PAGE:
Kara Kennedy’s Heart Attack

Kara Kennedy's Heart Attack

Why heart disease is often a surprise killer in women, and how you can lower your risk.

Kara Kennedy, daughter of the late Senator Ted Kennedy, is the most recent member of the Kennedy clan to meet a tragic end. The 51-year-old filmmaker and cancer survivor suffered a fatal heart attack in September after a workout at her Washington, D.C.-area health club. Kennedy had adopted a healthy diet and exercise routine after she was diagnosed with lung cancer in 2002.

As in Kennedy’s case, heart disease is often a surprise killer among women. It’s widely seen as a male problem, but the truth is that more women than men die each year from heart-related conditions. An estimated 42 million women in the United States suffer from heart disease, most commonly coronary artery disease, which can lead to heart attacks. Many of those women may not even be aware of their condition. By learning the facts about women and heart disease, you can take steps today to lower your risk.

The Truth About Women and Heart Disease

Heart disease is the leading cause of death for women over age 25.

  • Five times as many women die from heart disease each year as from breast cancer.
  • Of the 200,000 women who die each year from heart attacks, 64 percent may have experienced no prior symptoms.
  • Heart attack symptoms in women can differ from those in men. They typically include chest pain or tightness, but women are more likely than men to have shortness of breath, nausea, and pain in their back or jaw.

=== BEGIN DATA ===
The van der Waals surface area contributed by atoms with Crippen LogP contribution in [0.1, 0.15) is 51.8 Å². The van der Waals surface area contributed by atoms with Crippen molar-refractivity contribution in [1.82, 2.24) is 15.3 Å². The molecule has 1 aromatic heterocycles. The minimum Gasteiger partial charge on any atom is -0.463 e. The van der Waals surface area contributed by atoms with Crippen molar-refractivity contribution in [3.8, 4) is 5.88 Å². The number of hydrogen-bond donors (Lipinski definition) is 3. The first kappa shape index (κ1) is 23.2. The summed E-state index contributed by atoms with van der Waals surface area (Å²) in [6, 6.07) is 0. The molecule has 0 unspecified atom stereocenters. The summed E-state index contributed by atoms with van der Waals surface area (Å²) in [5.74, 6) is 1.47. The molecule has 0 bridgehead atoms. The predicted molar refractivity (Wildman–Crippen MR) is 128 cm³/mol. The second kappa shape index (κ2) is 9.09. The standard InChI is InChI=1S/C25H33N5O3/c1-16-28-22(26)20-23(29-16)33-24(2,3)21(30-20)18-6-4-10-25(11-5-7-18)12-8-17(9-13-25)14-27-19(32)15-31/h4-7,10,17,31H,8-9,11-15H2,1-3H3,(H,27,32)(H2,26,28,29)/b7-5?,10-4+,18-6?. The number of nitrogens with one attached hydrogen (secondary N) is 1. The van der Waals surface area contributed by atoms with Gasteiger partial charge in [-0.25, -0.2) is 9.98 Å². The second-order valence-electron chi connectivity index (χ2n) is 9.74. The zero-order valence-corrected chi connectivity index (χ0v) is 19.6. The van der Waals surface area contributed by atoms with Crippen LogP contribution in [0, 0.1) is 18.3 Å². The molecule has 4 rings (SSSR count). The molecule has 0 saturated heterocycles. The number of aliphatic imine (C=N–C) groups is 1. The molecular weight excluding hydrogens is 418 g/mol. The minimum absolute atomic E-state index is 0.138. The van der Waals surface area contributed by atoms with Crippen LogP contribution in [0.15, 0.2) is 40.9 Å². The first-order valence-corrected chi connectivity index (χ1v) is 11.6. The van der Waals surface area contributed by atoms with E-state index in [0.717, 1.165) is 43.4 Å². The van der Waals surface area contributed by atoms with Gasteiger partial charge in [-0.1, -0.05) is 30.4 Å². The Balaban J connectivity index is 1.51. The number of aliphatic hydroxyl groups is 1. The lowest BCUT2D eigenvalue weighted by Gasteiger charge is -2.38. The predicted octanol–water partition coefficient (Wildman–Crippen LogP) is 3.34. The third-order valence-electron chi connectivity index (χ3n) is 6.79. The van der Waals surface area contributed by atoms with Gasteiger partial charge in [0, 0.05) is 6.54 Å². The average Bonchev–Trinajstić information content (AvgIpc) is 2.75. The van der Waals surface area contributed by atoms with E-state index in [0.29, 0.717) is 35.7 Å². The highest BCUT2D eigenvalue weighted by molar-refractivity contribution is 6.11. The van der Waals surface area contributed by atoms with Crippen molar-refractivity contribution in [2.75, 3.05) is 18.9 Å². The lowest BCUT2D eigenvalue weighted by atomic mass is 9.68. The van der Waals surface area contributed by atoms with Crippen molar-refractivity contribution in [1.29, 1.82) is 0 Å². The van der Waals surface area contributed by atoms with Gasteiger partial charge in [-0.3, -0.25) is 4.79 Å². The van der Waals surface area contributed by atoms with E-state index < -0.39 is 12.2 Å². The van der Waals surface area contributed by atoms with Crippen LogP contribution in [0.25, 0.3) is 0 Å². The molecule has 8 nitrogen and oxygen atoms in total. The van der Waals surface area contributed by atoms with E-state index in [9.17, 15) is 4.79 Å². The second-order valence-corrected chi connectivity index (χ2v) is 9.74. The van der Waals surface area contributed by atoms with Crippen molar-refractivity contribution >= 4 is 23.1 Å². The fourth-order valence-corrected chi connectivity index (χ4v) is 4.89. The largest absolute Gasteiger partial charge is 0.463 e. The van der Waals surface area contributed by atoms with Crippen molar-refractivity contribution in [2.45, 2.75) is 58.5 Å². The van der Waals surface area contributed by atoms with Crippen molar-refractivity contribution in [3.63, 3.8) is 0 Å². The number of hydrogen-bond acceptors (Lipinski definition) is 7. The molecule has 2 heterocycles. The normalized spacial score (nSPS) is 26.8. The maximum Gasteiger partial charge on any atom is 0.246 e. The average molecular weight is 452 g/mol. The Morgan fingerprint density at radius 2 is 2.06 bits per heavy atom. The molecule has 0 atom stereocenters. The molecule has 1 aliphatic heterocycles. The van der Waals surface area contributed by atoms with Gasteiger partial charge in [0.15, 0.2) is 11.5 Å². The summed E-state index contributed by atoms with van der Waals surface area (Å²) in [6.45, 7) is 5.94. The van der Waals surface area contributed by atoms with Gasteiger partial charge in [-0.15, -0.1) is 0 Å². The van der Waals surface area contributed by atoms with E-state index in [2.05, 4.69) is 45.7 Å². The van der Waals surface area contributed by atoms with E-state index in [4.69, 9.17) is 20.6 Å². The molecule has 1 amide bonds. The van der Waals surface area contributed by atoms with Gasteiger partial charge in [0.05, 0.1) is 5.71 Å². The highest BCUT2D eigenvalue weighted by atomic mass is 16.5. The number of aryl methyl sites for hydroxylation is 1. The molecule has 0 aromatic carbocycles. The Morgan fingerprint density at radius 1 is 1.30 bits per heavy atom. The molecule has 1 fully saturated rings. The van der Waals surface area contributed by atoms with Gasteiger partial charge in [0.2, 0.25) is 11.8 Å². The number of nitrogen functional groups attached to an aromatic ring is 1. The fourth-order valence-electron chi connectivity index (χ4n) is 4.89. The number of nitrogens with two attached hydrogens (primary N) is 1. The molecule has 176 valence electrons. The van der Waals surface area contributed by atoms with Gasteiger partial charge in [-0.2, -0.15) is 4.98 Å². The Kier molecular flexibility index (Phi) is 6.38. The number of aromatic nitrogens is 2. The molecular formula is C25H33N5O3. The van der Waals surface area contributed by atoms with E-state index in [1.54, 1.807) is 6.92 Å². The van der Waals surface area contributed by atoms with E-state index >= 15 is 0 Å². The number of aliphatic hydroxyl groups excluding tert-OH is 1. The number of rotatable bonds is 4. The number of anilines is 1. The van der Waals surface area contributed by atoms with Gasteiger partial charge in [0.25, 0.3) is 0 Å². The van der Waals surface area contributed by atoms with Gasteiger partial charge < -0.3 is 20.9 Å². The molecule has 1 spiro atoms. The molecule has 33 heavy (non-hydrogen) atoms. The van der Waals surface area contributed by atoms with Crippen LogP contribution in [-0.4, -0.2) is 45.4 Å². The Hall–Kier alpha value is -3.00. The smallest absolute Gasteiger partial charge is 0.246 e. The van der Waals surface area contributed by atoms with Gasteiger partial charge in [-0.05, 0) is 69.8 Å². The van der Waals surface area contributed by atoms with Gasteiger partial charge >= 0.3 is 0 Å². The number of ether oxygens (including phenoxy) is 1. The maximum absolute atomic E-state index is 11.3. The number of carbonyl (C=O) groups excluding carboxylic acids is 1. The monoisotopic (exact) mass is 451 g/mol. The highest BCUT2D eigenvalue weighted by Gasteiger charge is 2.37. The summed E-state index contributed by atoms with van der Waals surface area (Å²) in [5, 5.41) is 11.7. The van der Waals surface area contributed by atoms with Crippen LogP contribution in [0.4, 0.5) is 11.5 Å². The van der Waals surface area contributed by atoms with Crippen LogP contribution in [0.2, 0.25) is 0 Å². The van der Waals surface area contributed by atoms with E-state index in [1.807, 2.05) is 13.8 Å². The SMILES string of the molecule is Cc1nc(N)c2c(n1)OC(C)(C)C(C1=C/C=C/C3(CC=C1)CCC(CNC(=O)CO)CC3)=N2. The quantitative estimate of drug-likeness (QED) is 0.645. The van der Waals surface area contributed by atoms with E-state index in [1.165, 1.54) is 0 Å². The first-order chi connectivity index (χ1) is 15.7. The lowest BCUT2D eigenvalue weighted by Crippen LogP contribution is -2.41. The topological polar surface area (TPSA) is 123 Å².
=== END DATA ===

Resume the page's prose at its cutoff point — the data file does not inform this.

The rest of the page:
What to Do Now

Luckily there are many steps a woman can take to lower her chances of developing heart disease.

Kick the Habit: Need yet another reason to stop smoking? Women who smoke are two to four times more likely to develop heart disease than nonsmokers.

Move It: Maintaining a healthy weight is a key to fighting heart disease. Exercising for at least 30 minutes a day, five days a week, helps to maintain a healthy weight and keep your heart strong.

Keep Numbers in Check: Make sure to see your doctor for regular checkups and keep track of important numbers:

  • Your “bad” cholesterol (LDL, or low-density lipoprotein) level should be under 129 mg/dL (under 100 is best).
  • “Good” cholesterol (HDL, or high-density lipoprotein) should be at or above 50 mg/dL.
  • Your blood pressure should be less than 120/80 mmHg.
  • Your BMI, or body mass index, should be below 25, and your waist circumference should be less than 35 inches.

Eat Right: Maintain a heart-healthy diet that focuses on fruits, vegetables, whole grains, lean meats, fish, low-fat or nonfat dairy products and legumes (beans and peas). The American Heart Association recommends that women eat two fish meals weekly, especially salmon or other fatty fish that are high in omega-3 fatty acids.

Learn to Relax: Stress and depression have been linked to higher instances of heart disease. Learn ways to deal with stress, and if necessary, get treated for depression.

Educate Yourself: Know your family history. If any member of your immediate family (mother, father, sister, brother) has heart disease or has suffered a heart attack, you are at higher risk and should talk to your doctor about additional precautions.

If you already have heart disease, work with your doctor to develop the best plan for your own situation and for having a healthier heart.

Scroll to Top